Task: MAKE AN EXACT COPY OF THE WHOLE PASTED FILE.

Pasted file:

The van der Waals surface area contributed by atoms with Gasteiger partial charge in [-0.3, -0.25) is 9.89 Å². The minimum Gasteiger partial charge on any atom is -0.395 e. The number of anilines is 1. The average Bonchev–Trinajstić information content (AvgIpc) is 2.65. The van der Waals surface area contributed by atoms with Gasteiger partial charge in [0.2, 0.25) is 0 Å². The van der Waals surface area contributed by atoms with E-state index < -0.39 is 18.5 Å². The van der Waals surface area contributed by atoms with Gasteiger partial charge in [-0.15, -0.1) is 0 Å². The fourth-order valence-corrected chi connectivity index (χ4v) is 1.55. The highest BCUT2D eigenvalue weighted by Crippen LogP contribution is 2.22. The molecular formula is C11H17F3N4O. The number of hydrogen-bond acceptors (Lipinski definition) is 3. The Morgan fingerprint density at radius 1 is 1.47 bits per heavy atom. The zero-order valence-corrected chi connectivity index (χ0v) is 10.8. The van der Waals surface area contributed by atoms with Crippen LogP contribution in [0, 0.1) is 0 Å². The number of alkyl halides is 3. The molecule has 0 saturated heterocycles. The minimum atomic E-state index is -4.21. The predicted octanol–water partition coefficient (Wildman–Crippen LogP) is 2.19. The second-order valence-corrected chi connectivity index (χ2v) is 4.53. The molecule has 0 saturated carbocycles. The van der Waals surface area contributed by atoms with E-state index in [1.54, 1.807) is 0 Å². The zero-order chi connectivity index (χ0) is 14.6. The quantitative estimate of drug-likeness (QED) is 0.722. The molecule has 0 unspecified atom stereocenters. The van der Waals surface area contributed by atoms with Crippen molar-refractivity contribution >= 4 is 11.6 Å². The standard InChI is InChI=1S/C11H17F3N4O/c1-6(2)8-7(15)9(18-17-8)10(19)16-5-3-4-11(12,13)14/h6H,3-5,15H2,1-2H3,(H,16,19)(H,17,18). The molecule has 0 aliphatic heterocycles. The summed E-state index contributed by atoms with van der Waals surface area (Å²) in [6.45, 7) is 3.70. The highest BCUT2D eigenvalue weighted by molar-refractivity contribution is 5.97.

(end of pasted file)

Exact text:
The van der Waals surface area contributed by atoms with Gasteiger partial charge in [-0.3, -0.25) is 9.89 Å². The minimum Gasteiger partial charge on any atom is -0.395 e. The number of anilines is 1. The average Bonchev–Trinajstić information content (AvgIpc) is 2.65. The van der Waals surface area contributed by atoms with Gasteiger partial charge in [0.2, 0.25) is 0 Å². The van der Waals surface area contributed by atoms with E-state index < -0.39 is 18.5 Å². The van der Waals surface area contributed by atoms with Gasteiger partial charge in [-0.15, -0.1) is 0 Å². The fourth-order valence-corrected chi connectivity index (χ4v) is 1.55. The highest BCUT2D eigenvalue weighted by Crippen LogP contribution is 2.22. The molecular formula is C11H17F3N4O. The number of hydrogen-bond acceptors (Lipinski definition) is 3. The Morgan fingerprint density at radius 1 is 1.47 bits per heavy atom. The zero-order valence-corrected chi connectivity index (χ0v) is 10.8. The van der Waals surface area contributed by atoms with Crippen LogP contribution in [0, 0.1) is 0 Å². The number of alkyl halides is 3. The molecule has 0 saturated heterocycles. The minimum atomic E-state index is -4.21. The predicted octanol–water partition coefficient (Wildman–Crippen LogP) is 2.19. The second-order valence-corrected chi connectivity index (χ2v) is 4.53. The molecule has 0 saturated carbocycles. The van der Waals surface area contributed by atoms with E-state index in [1.54, 1.807) is 0 Å². The zero-order chi connectivity index (χ0) is 14.6. The quantitative estimate of drug-likeness (QED) is 0.722. The molecule has 0 unspecified atom stereocenters. The van der Waals surface area contributed by atoms with Crippen molar-refractivity contribution >= 4 is 11.6 Å². The standard InChI is InChI=1S/C11H17F3N4O/c1-6(2)8-7(15)9(18-17-8)10(19)16-5-3-4-11(12,13)14/h6H,3-5,15H2,1-2H3,(H,16,19)(H,17,18). The molecule has 0 aliphatic heterocycles. The summed E-state index contributed by atoms with van der Waals surface area (Å²) in [6.45, 7) is 3.70. The highest BCUT2D eigenvalue weighted by molar-refractivity contribution is 5.97.